Two elderly men were in a Las Vegas supermarket shopping together. One was helping the other, taking items off the shelves and later taking those items from the shopping cart onto the belt at the check-out.
It was clear from their dialog–I was right behind them several times–that they didn’t live together or were in a romantic or even paid caretaker relationship. It was simply a stronger friend helping a frailer friend on what I gathered was a more-or-less regular basis.
This scenario–friends helping weaker friends in everyday shopping situations–is one I’ve encountered over and over in the half-year since becoming New To Las Vegas. Besides assorted supermarkets, I’ve seen it at Wal-Mart, Home Depot, Lowes’s and Costco.
I know this flies in the face of Las Vegas’s reputation as a “tough” town. And it might even be hard to square with a crime rate that is several times the national average. But it’s happening here, and it warms the heart. Continue reading →
Donald J. Trump is breaking the mold as President of the United States in so many ways. Among the latest: He thinks there isn’t enough reporting of crime, specifically terror attacks. That makes him the first elected official I can remember who says the news media is downplaying–deliberately, he suggests conspiratorially–violence in society.
The usual claim–and one I heard for years as a newspaper police and court reporter–is that the press gives far too much attention to such unpleasantries, especially since criminal acts, including those classified as terror, statistically remain the exception rather than the norm. The traditional complaint has been that the media are undermining civilization by playing up such bad stuff to get eyeballs.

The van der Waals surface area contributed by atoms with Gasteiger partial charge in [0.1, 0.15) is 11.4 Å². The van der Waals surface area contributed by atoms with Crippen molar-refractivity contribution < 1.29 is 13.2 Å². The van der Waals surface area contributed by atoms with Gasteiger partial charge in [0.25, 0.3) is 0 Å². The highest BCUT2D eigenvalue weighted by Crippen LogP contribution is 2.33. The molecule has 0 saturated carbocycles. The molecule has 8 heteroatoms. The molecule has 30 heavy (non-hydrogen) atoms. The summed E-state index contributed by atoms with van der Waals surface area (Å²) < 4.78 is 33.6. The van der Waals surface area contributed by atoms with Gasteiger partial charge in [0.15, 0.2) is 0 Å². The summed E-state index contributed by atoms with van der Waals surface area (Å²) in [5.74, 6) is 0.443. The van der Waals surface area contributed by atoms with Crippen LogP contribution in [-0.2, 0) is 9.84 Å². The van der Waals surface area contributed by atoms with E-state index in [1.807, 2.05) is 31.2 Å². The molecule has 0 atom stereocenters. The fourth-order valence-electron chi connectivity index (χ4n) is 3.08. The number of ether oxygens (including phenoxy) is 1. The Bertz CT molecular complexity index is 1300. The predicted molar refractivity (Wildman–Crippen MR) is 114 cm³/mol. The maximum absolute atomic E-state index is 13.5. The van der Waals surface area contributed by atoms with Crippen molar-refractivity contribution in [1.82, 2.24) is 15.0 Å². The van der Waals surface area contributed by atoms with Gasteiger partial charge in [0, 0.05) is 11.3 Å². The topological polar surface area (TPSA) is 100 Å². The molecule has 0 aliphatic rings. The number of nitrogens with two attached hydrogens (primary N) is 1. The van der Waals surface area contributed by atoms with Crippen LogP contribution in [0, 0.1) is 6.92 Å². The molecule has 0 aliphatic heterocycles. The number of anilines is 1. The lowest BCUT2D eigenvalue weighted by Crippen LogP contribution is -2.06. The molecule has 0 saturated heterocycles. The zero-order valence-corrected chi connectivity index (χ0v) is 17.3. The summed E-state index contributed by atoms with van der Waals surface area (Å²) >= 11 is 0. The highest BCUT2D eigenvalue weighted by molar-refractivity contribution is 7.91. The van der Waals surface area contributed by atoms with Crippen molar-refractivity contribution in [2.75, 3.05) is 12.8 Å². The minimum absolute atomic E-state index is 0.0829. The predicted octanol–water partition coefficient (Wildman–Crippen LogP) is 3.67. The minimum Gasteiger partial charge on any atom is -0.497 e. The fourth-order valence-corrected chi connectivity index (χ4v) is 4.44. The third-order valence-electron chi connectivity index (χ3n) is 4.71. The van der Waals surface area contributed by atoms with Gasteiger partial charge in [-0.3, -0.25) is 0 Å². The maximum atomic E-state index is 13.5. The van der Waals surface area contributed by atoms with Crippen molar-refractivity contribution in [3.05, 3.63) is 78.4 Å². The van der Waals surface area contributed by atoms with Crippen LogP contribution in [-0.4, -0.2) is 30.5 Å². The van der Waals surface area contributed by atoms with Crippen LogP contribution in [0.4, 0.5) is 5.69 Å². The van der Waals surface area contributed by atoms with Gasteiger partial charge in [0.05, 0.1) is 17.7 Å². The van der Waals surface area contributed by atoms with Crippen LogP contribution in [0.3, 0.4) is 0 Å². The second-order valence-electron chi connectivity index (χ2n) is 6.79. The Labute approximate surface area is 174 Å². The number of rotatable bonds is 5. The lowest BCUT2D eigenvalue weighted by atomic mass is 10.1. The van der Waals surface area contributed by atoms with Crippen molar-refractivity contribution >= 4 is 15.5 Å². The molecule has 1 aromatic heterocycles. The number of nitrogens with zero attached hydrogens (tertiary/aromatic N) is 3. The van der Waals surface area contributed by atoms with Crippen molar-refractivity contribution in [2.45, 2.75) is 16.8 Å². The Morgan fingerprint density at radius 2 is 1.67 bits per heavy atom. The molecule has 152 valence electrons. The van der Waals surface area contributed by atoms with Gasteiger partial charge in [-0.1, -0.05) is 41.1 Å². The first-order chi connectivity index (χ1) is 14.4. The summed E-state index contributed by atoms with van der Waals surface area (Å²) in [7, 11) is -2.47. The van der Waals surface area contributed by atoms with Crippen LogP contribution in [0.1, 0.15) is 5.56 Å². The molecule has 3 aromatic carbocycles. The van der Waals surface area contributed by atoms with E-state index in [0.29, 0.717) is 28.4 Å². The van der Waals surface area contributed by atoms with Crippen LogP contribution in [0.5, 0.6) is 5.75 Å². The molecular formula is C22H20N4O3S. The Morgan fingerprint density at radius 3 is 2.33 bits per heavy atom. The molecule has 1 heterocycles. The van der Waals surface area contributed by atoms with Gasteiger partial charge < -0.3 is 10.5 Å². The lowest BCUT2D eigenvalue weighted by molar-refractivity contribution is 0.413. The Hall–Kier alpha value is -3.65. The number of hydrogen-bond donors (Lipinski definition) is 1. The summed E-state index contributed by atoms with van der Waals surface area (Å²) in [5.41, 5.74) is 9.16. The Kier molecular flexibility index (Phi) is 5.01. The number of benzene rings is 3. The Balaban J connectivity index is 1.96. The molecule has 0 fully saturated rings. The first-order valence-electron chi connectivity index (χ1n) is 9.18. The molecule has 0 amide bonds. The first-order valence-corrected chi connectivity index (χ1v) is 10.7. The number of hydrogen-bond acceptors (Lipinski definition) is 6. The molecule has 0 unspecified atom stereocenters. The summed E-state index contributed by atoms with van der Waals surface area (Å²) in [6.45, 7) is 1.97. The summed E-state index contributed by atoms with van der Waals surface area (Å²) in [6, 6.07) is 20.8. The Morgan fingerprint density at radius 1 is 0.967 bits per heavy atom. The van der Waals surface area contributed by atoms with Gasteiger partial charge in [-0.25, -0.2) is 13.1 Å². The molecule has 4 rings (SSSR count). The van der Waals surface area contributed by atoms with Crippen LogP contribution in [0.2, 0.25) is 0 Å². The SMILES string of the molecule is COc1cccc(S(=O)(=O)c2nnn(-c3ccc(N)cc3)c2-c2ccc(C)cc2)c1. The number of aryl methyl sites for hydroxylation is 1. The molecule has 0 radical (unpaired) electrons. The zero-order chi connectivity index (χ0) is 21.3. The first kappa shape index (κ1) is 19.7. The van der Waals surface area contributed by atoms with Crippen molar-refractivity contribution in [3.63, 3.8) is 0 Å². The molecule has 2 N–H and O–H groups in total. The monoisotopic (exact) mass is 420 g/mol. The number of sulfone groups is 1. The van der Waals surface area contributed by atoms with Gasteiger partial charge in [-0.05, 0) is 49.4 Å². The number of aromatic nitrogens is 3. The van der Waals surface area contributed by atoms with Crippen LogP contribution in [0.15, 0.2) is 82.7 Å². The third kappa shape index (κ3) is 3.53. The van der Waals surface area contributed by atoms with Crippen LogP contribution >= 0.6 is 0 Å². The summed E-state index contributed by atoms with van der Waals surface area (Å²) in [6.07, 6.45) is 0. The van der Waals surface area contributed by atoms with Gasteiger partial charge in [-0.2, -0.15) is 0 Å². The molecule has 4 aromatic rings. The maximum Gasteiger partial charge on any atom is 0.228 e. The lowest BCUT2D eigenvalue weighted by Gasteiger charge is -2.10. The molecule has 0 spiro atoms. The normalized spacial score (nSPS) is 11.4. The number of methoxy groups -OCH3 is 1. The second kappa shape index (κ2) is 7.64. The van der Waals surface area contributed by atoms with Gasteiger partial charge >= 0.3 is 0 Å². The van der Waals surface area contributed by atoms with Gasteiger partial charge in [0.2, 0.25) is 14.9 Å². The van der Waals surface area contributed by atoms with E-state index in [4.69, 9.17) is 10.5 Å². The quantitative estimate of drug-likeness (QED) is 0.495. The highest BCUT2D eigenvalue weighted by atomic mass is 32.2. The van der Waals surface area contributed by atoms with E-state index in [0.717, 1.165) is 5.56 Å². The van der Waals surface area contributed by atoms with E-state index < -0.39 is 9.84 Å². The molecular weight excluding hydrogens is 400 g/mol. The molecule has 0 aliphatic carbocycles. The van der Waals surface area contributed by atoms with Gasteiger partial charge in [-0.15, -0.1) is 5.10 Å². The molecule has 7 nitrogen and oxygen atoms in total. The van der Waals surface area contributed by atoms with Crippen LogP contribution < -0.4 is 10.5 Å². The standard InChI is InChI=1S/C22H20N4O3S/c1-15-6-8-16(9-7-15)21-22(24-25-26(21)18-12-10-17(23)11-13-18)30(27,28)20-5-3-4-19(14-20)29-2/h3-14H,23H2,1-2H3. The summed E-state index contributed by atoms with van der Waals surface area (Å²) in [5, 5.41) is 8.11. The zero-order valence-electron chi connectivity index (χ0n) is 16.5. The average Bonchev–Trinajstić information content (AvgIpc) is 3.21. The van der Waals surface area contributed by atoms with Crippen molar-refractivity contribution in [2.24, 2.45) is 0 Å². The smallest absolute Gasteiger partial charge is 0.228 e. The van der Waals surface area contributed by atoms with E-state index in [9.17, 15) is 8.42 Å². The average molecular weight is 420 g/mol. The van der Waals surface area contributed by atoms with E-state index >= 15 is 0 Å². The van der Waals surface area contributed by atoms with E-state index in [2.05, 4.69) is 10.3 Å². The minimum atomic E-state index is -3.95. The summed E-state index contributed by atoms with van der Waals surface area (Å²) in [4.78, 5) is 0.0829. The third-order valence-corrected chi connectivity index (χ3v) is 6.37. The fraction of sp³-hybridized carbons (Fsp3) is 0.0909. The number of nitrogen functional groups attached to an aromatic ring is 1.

Trump’s stated notion that terror news is under-reported has been widely debunked. I personally think his position is silly. But if Trump really wants more coverage of bad acts, he ought to spend more time around Las Vegas, where the tallest non-casino hotel, befitting his half-ownership, bears his name.
As an old newsie–four and a half decades as a journalist, much of that in newspapers–I especially have found the decline of the traditional print media to be a sad thing to watch. The outlets generally have fewer staffers, especially on things like copy desks, so quality is one of the first noticeable things to fade.
New To Las Vegas, I read the Las Vegas Review-Journal–Nevada’s largest newspaper–very closely. But I didn’t have to read the paper very closely this morning to see this in a staff-written story on the front page (the highlighting is mine):
At this posting the same error appears online on the RJ website and hasn’t been fixed.
As the RJ might put it, we are all a lot more pour for this.
After on-duty police officer Chad Parque in North Las Vegas was killed earlier this month by a wrong-way driver, officials said tax-deductible contributions for the grieving family could go to the Injured Police Officers Fund. The 35-year-old home-grown Clark County nonprofit was even profiled on local TV, albeit with absolutely no detail about the organization’s finances.
Those who have followed my writings over the years know I have found much to criticize about nonprofits that purport to raise money to help injured or deceased folks in uniform such as soldiers and cops. In the nonprofits I have examined, almost all the funds raised have gone for fundraising, overhead and unrelated purposes–everything but for the stated good-works purpose. I regard some of these outfits–and yes, I mean you, National Police and Troopers Association, an arm of the International Union of Police Associations, AFL-CIO–as skanks.
So, still New To Las Vegas, I obtained the latest tax filing of the IPOF. I am happy to report–for a change, really–that the organization is legitimate, its charitable purpose worthy and its means appropriate. But I do have a serious concern about one element of its financial efficiency, along with its transparency. Continue reading →